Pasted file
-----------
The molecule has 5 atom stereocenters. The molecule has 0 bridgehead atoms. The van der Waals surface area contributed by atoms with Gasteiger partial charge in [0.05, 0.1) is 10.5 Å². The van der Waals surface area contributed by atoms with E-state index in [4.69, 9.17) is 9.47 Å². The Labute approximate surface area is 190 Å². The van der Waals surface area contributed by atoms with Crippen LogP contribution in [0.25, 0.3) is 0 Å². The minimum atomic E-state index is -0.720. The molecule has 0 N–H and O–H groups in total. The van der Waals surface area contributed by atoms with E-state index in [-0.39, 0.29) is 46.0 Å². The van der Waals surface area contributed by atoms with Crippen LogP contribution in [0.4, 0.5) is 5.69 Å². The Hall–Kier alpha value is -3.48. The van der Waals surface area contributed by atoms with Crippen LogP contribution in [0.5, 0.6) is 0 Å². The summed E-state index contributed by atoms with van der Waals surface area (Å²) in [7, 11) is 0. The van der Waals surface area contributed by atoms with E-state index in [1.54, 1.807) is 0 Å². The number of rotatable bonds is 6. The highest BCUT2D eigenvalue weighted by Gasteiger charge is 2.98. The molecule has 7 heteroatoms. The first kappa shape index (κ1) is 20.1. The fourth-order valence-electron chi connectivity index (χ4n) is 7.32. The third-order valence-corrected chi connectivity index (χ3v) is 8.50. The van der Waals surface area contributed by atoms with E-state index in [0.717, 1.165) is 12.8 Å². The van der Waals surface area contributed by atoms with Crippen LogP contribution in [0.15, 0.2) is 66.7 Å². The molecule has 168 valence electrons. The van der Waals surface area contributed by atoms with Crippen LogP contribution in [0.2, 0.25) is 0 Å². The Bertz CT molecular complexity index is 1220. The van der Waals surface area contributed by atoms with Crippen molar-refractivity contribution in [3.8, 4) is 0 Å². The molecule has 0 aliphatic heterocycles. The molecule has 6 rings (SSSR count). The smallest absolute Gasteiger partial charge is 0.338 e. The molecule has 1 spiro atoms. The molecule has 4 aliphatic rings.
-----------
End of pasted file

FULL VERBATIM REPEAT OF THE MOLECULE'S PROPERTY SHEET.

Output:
The molecule has 5 atom stereocenters. The molecule has 0 bridgehead atoms. The van der Waals surface area contributed by atoms with Gasteiger partial charge in [0.05, 0.1) is 10.5 Å². The van der Waals surface area contributed by atoms with E-state index in [4.69, 9.17) is 9.47 Å². The Labute approximate surface area is 190 Å². The van der Waals surface area contributed by atoms with Crippen LogP contribution in [0.25, 0.3) is 0 Å². The minimum atomic E-state index is -0.720. The molecule has 0 N–H and O–H groups in total. The van der Waals surface area contributed by atoms with E-state index in [-0.39, 0.29) is 46.0 Å². The van der Waals surface area contributed by atoms with Crippen LogP contribution in [0.4, 0.5) is 5.69 Å². The Hall–Kier alpha value is -3.48. The van der Waals surface area contributed by atoms with Crippen LogP contribution in [0.5, 0.6) is 0 Å². The summed E-state index contributed by atoms with van der Waals surface area (Å²) in [7, 11) is 0. The van der Waals surface area contributed by atoms with E-state index in [1.54, 1.807) is 0 Å². The number of rotatable bonds is 6. The highest BCUT2D eigenvalue weighted by Gasteiger charge is 2.98. The molecule has 7 heteroatoms. The first kappa shape index (κ1) is 20.1. The fourth-order valence-electron chi connectivity index (χ4n) is 7.32. The third-order valence-corrected chi connectivity index (χ3v) is 8.50. The van der Waals surface area contributed by atoms with E-state index in [0.717, 1.165) is 12.8 Å². The van der Waals surface area contributed by atoms with Crippen LogP contribution in [0.15, 0.2) is 66.7 Å². The molecule has 168 valence electrons. The van der Waals surface area contributed by atoms with Crippen LogP contribution in [0.2, 0.25) is 0 Å². The Bertz CT molecular complexity index is 1220. The van der Waals surface area contributed by atoms with Crippen molar-refractivity contribution in [3.8, 4) is 0 Å². The molecule has 0 aliphatic heterocycles. The molecule has 6 rings (SSSR count). The smallest absolute Gasteiger partial charge is 0.338 e. The molecule has 1 spiro atoms. The molecule has 4 aliphatic rings.